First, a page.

October 13, 2023 [Doha News]- TotalEnergies maintains a 6.25% share in the NFE project and a 9.375% share in the NFS project.
Qatar will deliver a major supply of liquefied natural gas (LNG) to France’s TotalEnergies over 27 years, an announcement from the Qatari energy giant confirmed.
QatarEnergy is set to deliver a massive 3.5 million tonnes of LNG to France annually through two long-term agreements, QatarEnergy said.
The LNG volumes will be sourced from the two joint ventures between QatarEnergyand TotalEnergies that hold interests in Qatar’s North Field East (NFE) and North field South (NFS) projects, a press release said.
“These two new agreements we have signed with our partner TotalEnergies, demonstrate our continued commitment to the European markets in general, and to the French market in particular, thus contributing to France’s energy security,” energy minister and QatarEnergy CEO Saad Sherida Al-Kaabi said.
“The State of Qatar has been supplying the French market with LNG since 2009, and the new agreements reflect the joint effort of two trusted partners, QatarEnergy and
TotalEnergies, to provide reliable and credible LNG supply solutions to customers
across the globe,” he added.
The agreement is the European continent’s most substantial supply contract and comes as it scrambles to secure supplies to shed its dependence on Russian gas.
The deal appears to showcase willingness by European countries to gradually overcome reservations about long-term gas contracts, as energy security becomes a primary concern.
“Our commitment to ensure continued and reliable supplies of energy to Europe and the rest of the world is underpinned by our substantial and ongoing investments across the entire gas value chain,” Al Kaabi added.
“We are proud that our new LNG expansion in Qatar is the least carbon intensive project in the world. Our efforts span from bolstering production capacity in Qatar to the development of the Golden Pass LNG export project in the United States, in addition to our commitments in various LNG receiving terminals in Europe, including the Montoir-de-Bretagne LNG Terminal in France.”
Qatar has recently struck some of its longest deals with China, attaining a 27-year agreement earlier this year with China National Petroleum Corp. As a top exporter of LNG, Qatar depends on long-term contracts to support its extensive LNG production expansion.
With France striving to reach net zero emissions by the year 2050, this pact underscores the importance of deploying technologies such as carbon capture and storage in their gas consumption, reports detailed.
Meanwhile, France has ambitious plans to more than double its renewable power capacity by 2035, integrating unprecedented amounts of solar and wind power to achieve carbon neutrality by 2050.
Gas, however, remains a significant part of the equation for home heating, building heating, and industrial processes. Government data from last year indicated that gas accounted for 18% of France’s final energy consumption.
In 2022, France stood as the fourth largest LNG importer globally, with overall purchases reaching 26 million tons, trailing behind Japan, China, and South Korea, according to ICIS LNG analyst Alex Froley.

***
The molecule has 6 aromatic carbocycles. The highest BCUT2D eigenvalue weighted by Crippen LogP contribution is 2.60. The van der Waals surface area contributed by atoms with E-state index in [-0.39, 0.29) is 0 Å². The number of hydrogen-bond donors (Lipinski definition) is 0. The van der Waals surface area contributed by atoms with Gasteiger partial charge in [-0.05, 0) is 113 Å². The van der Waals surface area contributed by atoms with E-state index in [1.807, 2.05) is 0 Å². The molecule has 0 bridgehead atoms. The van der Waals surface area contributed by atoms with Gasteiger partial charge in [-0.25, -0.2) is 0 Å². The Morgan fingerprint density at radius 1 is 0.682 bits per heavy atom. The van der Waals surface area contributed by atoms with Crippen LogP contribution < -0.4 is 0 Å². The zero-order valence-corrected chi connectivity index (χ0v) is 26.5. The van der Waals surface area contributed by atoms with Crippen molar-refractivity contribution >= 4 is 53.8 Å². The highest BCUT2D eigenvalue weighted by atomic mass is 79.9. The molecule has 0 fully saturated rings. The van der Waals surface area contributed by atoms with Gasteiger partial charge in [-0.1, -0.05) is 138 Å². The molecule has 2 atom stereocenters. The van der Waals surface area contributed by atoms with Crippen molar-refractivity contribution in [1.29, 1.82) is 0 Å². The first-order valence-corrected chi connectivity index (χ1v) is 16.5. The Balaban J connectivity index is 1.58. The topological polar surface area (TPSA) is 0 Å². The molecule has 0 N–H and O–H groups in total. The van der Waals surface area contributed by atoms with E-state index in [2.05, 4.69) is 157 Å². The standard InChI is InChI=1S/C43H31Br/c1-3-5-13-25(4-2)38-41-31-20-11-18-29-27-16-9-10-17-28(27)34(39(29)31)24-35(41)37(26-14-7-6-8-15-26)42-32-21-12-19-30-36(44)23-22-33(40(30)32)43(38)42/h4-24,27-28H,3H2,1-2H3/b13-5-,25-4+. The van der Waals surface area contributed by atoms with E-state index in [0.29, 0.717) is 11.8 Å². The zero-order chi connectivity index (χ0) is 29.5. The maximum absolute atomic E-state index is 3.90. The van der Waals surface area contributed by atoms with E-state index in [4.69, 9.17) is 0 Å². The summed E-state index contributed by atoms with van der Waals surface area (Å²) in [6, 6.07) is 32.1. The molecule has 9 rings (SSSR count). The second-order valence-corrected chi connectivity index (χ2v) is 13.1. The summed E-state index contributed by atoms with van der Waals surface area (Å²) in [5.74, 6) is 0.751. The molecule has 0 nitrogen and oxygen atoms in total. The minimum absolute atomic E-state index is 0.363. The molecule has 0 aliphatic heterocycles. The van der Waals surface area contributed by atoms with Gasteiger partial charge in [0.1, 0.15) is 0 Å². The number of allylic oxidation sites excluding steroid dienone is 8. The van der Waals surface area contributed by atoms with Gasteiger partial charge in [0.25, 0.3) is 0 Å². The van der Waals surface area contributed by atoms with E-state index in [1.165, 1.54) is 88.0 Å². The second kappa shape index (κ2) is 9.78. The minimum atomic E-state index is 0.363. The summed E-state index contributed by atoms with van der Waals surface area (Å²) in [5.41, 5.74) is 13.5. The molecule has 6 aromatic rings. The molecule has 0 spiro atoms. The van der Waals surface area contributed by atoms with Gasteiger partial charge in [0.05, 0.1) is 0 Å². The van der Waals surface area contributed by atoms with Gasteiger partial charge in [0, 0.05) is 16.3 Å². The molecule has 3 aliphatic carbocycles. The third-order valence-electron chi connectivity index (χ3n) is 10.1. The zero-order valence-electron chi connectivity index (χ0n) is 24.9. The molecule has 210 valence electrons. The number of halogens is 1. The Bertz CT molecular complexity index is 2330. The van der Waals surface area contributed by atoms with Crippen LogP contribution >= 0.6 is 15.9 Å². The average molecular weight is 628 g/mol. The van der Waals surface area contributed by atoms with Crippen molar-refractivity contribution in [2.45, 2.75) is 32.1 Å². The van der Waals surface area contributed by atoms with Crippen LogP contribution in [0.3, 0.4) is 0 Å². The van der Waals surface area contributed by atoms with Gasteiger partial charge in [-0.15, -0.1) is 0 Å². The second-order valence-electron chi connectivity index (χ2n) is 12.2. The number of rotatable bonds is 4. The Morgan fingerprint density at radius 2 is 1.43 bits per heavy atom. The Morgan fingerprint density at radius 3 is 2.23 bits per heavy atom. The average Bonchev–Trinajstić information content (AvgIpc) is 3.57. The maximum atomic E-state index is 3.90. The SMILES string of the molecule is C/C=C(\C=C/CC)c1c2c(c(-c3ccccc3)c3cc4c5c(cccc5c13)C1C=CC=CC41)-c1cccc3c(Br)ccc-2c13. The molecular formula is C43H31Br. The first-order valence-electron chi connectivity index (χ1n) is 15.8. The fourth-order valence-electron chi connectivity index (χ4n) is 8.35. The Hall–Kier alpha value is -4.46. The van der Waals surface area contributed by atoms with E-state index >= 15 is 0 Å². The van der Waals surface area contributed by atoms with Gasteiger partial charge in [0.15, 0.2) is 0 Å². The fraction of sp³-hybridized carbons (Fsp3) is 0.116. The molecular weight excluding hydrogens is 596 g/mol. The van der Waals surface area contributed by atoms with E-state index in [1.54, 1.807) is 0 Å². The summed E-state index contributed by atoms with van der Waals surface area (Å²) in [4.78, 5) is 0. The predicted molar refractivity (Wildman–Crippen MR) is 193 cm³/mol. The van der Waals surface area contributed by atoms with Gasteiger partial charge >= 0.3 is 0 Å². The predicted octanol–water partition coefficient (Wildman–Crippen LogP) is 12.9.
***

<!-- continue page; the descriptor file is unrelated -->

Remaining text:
The new agreement will reshape France’s LNG supply mix, as Qatar’s share is set to increase. In the previous year, France imported just 6% of super-chilled fuel from Qatar, whereas 45% came from the United States.
Under these deals, LNG from Qatar will be delivered ex-ship to the Fos Cavaou LNG receiving terminal in the south of France, with deliveries expected to begin in 2026, as per QatarEnergy.
TotalEnergies maintains a 6.25% share in the NFE project and a 9.375% share in the NFS project.
Qatar’s multi-billion North Field expansion project is the largest of its kind and is leading the country’s drive to dominate LNG supplies.
The minister had previously stated in May that Qatar aimed to secure all long-term LNG contracts arising from the North Field expansion’s two phases by the end of the current year.
Last month, Al Kaabi said Qatar’s LNG sales from the North Field expansion project are “going very well” and could be sold out by the end of this year.
Qatar’s LNG ambitions
QatarEnergy LNG, formerly known as Qatargas, is at the forefront of the country’s ambitious LNG expansion plans, boasting 14 LNG production trains currently in operation.
The project is broken into two parts, the NFE and the NFS.
The first is set to ramp up Qatar’s production from 77 to 110 million tonnes per annum as the NFS will increase the production capacity from 110 to 126 million tonnes per annum.
QatarEnergy announced eight international partnership agreements last year for both phases of the projects, set to kick start in 2026 and 2027.
In a bid to amplify its global footprint, the Gulf state has unveiled ambitious plans to sign a record volume of long-term LNG contracts, with a specific focus on engagement with Asian nations.
Already a prominent global LNG exporter, Qatar has set a lofty target of contributing 40% of the world’s LNG output by 2029, affirming its status as an energy powerhouse on the global stage.
Qatar holds long-term contracts with Asian buyers, which mainly include China, India, Japan and South Korea.
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